Scientists at the University of Adelaide have challenged the common assumption that genetic diversity of a species is a key indicator of extinction risk.
Published in the journal PNAS, the scientists demonstrate that there is no simple relationship between genetic diversity and species survival. But, Dr Joao Teixeira and Dr Christian Huber from the University of Adelaide's School of Biological Sciences conclude, the focus shouldn't be on genetic diversity anyway, it should be on habitat protection.
"Nature is being destroyed by humans at a rate never seen before," says computational biologist Dr Huber. "We burn forests, over-fish our seas and destroy wild areas and it's estimated that about one million species are threatened with extinction, some within decades.
"Although researchers agree that this rapid decline of species numbers has to be stopped, how that's best tackled is still open to debate.
"Conservation geneticists consider genetic diversity as an important way to assess if a species is threatened by extinction. The view is that as long as individuals are genetically different from each other (having high genetic diversity), there will always be individuals with the right genetic makeup to survive under adverse conditions. On the other hand, if a species shows little genetic diversity, it's believed that the species is fragile and likely to become extinct."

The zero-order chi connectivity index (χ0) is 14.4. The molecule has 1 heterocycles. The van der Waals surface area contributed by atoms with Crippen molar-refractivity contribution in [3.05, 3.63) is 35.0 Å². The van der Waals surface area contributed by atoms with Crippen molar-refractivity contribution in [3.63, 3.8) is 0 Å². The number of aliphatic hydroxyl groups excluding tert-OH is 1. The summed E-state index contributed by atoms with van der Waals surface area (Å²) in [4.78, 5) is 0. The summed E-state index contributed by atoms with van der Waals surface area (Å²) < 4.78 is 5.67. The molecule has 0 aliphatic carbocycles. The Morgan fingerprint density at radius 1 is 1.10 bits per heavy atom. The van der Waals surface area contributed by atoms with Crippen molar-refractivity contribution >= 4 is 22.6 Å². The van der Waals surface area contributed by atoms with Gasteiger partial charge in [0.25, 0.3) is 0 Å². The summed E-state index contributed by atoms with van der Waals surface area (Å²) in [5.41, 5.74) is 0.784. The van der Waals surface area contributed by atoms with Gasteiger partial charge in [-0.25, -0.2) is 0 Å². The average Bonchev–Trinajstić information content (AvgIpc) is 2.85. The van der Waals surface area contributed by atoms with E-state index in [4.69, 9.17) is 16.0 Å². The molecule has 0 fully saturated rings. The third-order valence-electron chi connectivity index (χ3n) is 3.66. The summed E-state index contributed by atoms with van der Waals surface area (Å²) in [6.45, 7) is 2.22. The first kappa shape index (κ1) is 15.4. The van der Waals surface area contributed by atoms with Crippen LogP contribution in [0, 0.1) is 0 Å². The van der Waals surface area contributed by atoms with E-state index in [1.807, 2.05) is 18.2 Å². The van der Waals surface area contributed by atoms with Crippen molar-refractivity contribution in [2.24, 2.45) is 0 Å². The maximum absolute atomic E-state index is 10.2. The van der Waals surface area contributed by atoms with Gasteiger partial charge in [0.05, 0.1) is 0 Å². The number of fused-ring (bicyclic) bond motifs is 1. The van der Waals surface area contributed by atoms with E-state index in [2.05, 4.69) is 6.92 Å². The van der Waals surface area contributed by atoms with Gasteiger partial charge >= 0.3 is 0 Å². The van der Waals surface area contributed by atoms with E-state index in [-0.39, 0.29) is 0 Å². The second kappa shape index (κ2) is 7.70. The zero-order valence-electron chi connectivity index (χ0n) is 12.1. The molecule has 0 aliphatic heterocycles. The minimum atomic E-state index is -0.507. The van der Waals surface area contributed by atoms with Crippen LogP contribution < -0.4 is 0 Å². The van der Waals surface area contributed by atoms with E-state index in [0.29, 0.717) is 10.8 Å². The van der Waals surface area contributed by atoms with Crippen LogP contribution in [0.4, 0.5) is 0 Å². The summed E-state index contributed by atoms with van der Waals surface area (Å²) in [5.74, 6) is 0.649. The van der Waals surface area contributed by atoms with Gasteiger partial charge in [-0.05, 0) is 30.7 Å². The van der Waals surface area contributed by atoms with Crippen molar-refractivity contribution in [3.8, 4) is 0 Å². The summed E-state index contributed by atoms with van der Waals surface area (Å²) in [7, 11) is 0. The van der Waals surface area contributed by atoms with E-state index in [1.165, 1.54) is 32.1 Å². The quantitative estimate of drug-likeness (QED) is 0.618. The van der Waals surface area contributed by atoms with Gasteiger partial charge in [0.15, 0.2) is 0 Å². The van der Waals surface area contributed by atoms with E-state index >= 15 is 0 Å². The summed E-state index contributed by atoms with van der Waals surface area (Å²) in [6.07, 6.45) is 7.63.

Dr Teixeira and Dr Huber have compiled a wide range of evidence from laboratory experiments, field studies, and evolutionary theory which suggests a need for re-evaluation on the measurement and interpretation of genetic diversity for conservation.
"In this paper, we've shown that this simple relationship between genetic diversity and survival is often wrong," says population geneticist Dr Teixeira. "Most of the genetic diversity within a genome is 'neutral', meaning that it neither improves nor diminishes an individual's ability to survive or produce offspring. On the other hand, the genetic diversity that does affect survival is found in very specific regions of the genome and is not at all correlated with genome-wide genetic diversity.
"Researchers need to investigate for each species individually which genetic mutations allow the species to thrive and which mutations lead to diseases that can threaten the species. There is certainly no simple 'one-size-fits-all' measure of extinction risk."
The authors finally warn that, although genetics can play an important role in certain cases, fixating on genetic diversity shifts much-needed focus away from the much bigger problem: habitat destruction.
"Since the year 2000, wildlife habitat about eight times the area of the UK has been lost," says Dr Huber. "Without habitat, there is no wildlife. And without wildlife and the ecosystem services that humans rely on, we are ultimately risking our own security and survival here on Earth."
Proceedings of the National Academy of Sciences